Air France said Monday it will cancel all its flights to and from Kyiv from Tuesday as a “precautionary measure,” becoming it the latest airline to scrap services to the Ukrainian capital amid U.S. warnings that a Russian invasion of Ukraine is imminent.
Lufthansa airliners in Berlin, Germany.
Sean Gallup/Getty Images
Before Air France, German carrier Lufthansa announced Saturday that it will suspend flights to Kyiv and Odessa from Monday through the end of the month.
Friday, Air India announced it would run three flights out of Kyiv next week to rescue Indians stranded in Ukraine, with additional flights planned due to “massive requests,” the Times of India reported.
Ukraine International Airlines announced Monday it had sent five Boeing aircraft to Spain after its insurers had terminated coverage for aircraft in Ukrainian airspace, though negotiation between UIA and its business partners allowed the airline to maintain service without interruption.
Ukraine’s SkyUp Airlines briefly suspended ticket sales February 13 after its insurers stopped covering aircraft in Ukrainian airspace, though SkyUp resumed sales the next day following negotiations with insurers.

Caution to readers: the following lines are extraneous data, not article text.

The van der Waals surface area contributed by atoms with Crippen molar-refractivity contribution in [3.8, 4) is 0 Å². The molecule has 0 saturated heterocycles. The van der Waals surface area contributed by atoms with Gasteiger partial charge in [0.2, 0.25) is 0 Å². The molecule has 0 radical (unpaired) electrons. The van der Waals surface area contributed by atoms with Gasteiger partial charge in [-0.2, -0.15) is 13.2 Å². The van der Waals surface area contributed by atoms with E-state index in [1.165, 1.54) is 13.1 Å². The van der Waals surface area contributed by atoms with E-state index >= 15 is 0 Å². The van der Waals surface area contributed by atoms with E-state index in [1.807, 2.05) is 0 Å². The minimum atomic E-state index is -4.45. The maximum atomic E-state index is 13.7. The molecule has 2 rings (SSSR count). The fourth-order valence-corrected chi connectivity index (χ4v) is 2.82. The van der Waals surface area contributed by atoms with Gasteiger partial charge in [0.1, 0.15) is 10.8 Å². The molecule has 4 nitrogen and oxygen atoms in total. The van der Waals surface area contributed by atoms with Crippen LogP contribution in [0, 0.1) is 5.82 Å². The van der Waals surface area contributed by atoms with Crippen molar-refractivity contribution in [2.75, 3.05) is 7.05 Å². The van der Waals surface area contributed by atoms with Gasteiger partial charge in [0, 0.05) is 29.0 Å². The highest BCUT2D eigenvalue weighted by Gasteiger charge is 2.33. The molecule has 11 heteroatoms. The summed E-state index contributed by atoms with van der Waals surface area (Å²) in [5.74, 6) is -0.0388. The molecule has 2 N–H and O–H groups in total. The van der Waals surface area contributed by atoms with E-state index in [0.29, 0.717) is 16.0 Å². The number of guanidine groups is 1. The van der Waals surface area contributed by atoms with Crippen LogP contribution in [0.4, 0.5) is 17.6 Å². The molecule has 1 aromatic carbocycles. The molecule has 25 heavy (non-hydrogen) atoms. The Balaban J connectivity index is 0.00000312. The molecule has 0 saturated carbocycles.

KLM Royal Dutch Airlines announced February 12 it would indefinitely suspend flights to Ukraine or through Ukrainian airspace, expanding a halt on flying over eastern Ukraine and the Crimean Peninsula that had been in effect since 2014.
As over 150,000 Russian troops reportedly mass near the border and other countries seek to evacuate their nationals Ukraine, the Ukrainian government has fought to sustain air service, launching a $529 million fund February 13 to provide insurance for airlines and aircraft lessors after many private insurers withdrew coverage. If fighting breaks out between Russia and Ukraine, there’s a chance that electronic warfare technology will lead to aircraft being misidentified, increasing the risk of accidental targeting of civilian aircraft, Osprey Flight Solutions analyst Matthew Borie told Aviation International News. Airlines have often used airspace over Belarus and Ukraine while flying to Asia and the Middle East, and adjustments around these countries have increased both operating costs and flight lengths.
In 2014, a Malaysia Airlines passenger jet was shot down over separatist-controlled eastern Ukraine, killing 298. A Dutch-led joint investigative team determined that the flight had been shot down by Russia-backed separatists using a Buk missile launcher from Russia, leading the Netherlands and Australia to accuse Russia of responsibility for the incident. President Vladimir Putin denied Russian involvement and said that the joint investigative team’s findings were untrustworthy.
“Dutch Airline KLM Suspends Flights To Ukraine Amid Rising Fears Of Russian Invasion” (Forbes)